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London’s mother stranded in Jamaica “broken heart”

Tiffany Ellis’ son Xien was denied a visa to the UK, meaning she could not return to London

What was supposed to be a dream wedding in Jamaica slowly turned into a nightmare for Tiffany Ellis. First, Covid-19 prevented her from returning home, then the Home Office denied her a visa for her newborn son. This divided her family in two and her “heart broke”.

The mother of two in London told the BBC how eight months in limbo had affected her mental health, her daughter’s grades and shaken her faith in Britain.

“It gets to the point that you’re so anxious every day that you do not sleep.

“I have not slept a good night since I found out.”

‘Just collapsed’

'Just collapsed'

Mrs Ellis, 28, remembers all about the moment she found out that her son Xien had been refused a visa to the UK.

She was born in Jamaica, but has indefinite leave to stay in the UK, where she has lived since she was eight.

Xien was born in Jamaica after his family became stuck due to the coronavirus pandemic. This means that he is not classified as a British citizen.

“I found the letter and just collapsed. I lay on the floor and cried for 45 minutes straight.

“I was really broken, and that’s exactly how it felt. I felt like my heart was going to run.”

Mrs. Ellis raised her son for 15 months in Montego Bay after being stuck in Jamaica

Mrs Ellis and her partner Zarren had traveled from their home in Croydon, south London, to Jamaica in January 2020 to get married, accompanied by their toddler daughter Xianna.

But their plans were derailed by the global pandemic, and the family was forced to stay in Jamaica when the countries were locked and the planes canceled.

As the restrictions eased, they were finally married on the Caribbean island in August 2020.

Within weeks, Mrs. Ellis became pregnant. She developed hyperemesis gravidarum, which led to dizziness and vomiting so severe that she was unable to leave the house.

Her condition left her in Jamaica, where she gave birth to Xien on April 20, 2021. Mrs. Ellis was told she had to apply for a visa for her son to enter the United Kingdom.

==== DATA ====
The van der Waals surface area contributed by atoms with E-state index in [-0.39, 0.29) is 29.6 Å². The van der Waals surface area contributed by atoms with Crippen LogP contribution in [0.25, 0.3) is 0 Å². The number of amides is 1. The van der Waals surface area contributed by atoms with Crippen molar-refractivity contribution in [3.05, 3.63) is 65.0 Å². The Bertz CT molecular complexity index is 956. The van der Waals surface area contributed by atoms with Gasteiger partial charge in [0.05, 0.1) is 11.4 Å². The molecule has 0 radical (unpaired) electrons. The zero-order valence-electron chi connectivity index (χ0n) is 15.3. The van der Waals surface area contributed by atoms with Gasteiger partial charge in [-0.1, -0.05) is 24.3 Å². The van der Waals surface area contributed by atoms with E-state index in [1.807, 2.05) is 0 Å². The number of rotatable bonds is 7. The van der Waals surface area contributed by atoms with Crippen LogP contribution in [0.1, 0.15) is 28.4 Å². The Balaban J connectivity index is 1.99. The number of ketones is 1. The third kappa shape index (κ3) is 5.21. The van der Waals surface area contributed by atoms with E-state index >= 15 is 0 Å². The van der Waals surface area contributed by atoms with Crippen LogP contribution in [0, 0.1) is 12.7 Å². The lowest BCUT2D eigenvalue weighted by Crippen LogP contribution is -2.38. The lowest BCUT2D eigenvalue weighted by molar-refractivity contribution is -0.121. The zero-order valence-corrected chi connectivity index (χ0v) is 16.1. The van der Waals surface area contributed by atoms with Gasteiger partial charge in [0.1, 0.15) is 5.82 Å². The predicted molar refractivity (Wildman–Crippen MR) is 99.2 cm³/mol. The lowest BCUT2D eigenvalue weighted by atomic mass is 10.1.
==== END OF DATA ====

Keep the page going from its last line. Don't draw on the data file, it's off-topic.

Zarren and Xianna have lived in Croydon without Mrs. Ellis since December

Still without a visa for Xien, Zarren and Xianna returned to London so that Xianna could begin her first year of school.

“Me and my daughter were like best friends. We literally went everywhere together,” said Mrs. Ellis.

“Before all this is the most I’ve been apart of her one night.”

Three months after the application, Mrs Ellis was informed that her son’s visa application had been rejected.

The official response suggested that she travel home to London without Xien and support her son’s life externally, Mrs Ellis said.

She believes her family fell victim to a “hostile environment” application system.

The system, led by former Prime Minister Theresa May, established a more complicated application process for migrants to live in the UK.

Mrs Ellis appealed the decision, but said she never heard back from the British High Commission in Kingston.

‘Anxious all the time’

'Anxious all the time'

From that day on, she said she had “lived a temporary life.”

“You do not want to plan too much in case things change,” she said.

“For example, I do not want to buy too many diapers and too much food.

“You’re anxious all the time. You think ‘will today be the day they say I can go home?’

Mrs Ellis’ anxiety worsened after doctors diagnosed Xien with a kidney disease. She found no specialist pediatric treatment for the condition was available in Jamaica.

Meanwhile, she says her daughter’s schooling has suffered.

“She was always top of her class in everything, and now she’s falling back,” said Mrs. Ellis.

“Her teachers say she has lost focus and is easily distracted.

“I can see how the aftermath of being stuck happens to her.”

‘We need humanity’

'We need humanity'

Earlier this week, Mrs Ellis’ story was published in the Guardian newspaper.

The next day, Xien’s visa had been granted.

“I broke down again, in the exact same place I collapsed when I was told that Xien’s visa was denied.

“I was so happy that it’s almost like disbelief.”

But her happiness soon gave way to a bitter realization.

“It was in the press for only 24 hours before they overturned the decision,” she said.

“It shows that they always had the power to turn it around so quickly. If you had the power to turn things around so quickly, why did they make us wait six and a half months?”

After months of stasis, Mrs. Ellis’ story suddenly began to gain momentum. A crowdfunding site was created to buy her and Xien a plane ticket home.

She returned to London on Thursday morning – the day after being interviewed for this story – just over 24 hours after her son’s visa was approved.

“I grew up in the UK. I grew up in a country I trusted and I thought that if you are honest and do everything right in life, life will work out for you.

“I trusted it. But the country I have known all my life has left me stranded out here.

She asked the Home Office to “put some humanity into dealing with visa issues”.

“You can’t just assess someone’s whole life based on a case file,” she said.

A spokesman for the Home Office said: “We are in contact with Ellis and have now issued the child’s visa.”

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